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Commentary

Should U.S. Missile Defense Be Limited to a Ground-Based Systems?
Yes, We Can Build a Limited Homeland Shield Without Breaking an ABM Treaty


     
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At the start of the new millennium, the forces of electoral politics are moving the nation toward a decision to deploy a national missile defense, or NMD. The decision is scheduled for the summer of 2000--a few months before a presidential election. The Republicans have succeeded in painting opposition to missile defense as synonymous with being “soft on defense.” Sensitive to this charge, the politically minded Clinton administration--despite some recent waffling--probably will decide to deploy the system. Thus, the debate should not be about whether to deploy a missile-defense system but about what kind of a system to deploy.

Although the Clinton administration has had to be dragged to the brink of supporting NMD, the administration correctly favors developing a limited land-based missile-defense system. Zealous proponents of NMD have oversold missile defense, have oversold sea-based missile defense and have a hidden agenda.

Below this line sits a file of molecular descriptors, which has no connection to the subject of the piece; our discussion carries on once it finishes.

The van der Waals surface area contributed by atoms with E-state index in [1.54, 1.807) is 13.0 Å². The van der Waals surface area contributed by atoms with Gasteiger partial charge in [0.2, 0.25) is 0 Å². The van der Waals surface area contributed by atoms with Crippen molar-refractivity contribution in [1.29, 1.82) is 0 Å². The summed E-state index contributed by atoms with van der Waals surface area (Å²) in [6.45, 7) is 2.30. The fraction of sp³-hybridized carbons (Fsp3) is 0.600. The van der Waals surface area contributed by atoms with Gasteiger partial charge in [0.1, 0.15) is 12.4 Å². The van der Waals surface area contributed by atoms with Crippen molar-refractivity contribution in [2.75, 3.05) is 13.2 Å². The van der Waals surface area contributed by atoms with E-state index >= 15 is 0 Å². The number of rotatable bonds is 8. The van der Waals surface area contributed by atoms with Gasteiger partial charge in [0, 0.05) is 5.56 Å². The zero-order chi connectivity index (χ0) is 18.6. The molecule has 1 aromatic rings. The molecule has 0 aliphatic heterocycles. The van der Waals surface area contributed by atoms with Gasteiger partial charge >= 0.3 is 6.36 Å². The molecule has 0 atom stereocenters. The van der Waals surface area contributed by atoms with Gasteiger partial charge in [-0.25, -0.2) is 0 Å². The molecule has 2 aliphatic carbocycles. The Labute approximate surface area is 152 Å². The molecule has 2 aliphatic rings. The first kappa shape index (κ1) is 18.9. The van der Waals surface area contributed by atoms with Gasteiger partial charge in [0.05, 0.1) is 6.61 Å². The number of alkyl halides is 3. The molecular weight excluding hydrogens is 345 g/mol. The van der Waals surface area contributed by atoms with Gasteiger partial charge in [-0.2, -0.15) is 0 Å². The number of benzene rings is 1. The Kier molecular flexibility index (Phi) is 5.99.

The zealots consistently have overstated the importance of missile defense in protecting the nation against attacks using weapons of mass destruction. They ignore that NMD may not kill all ballistic missiles fired at the Untied States and offers little protection against the more likely threats of shorter-range ballistic or cruise missiles fired from a commercial ship off the U.S. coast or a smuggled device delivered by a truck or by a freighter into a U.S. port. Because the United States has infrared satellites that can pinpoint the location of a ballistic missile launched from the territory of a rogue nation, any nation wishing to attack the United States and not be counterattacked by the most potent nuclear arsenal on the planet would probably choose one of those alternative methods of delivery. If any of those alternatives were used, the United States would have more difficulty determining the origin of an attack and retaliating. However, the fact that the U.S. government has difficulty defending against all threats to the nation from weapons of mass destruction does not mean that it should not do what it can to defend against some of the threats.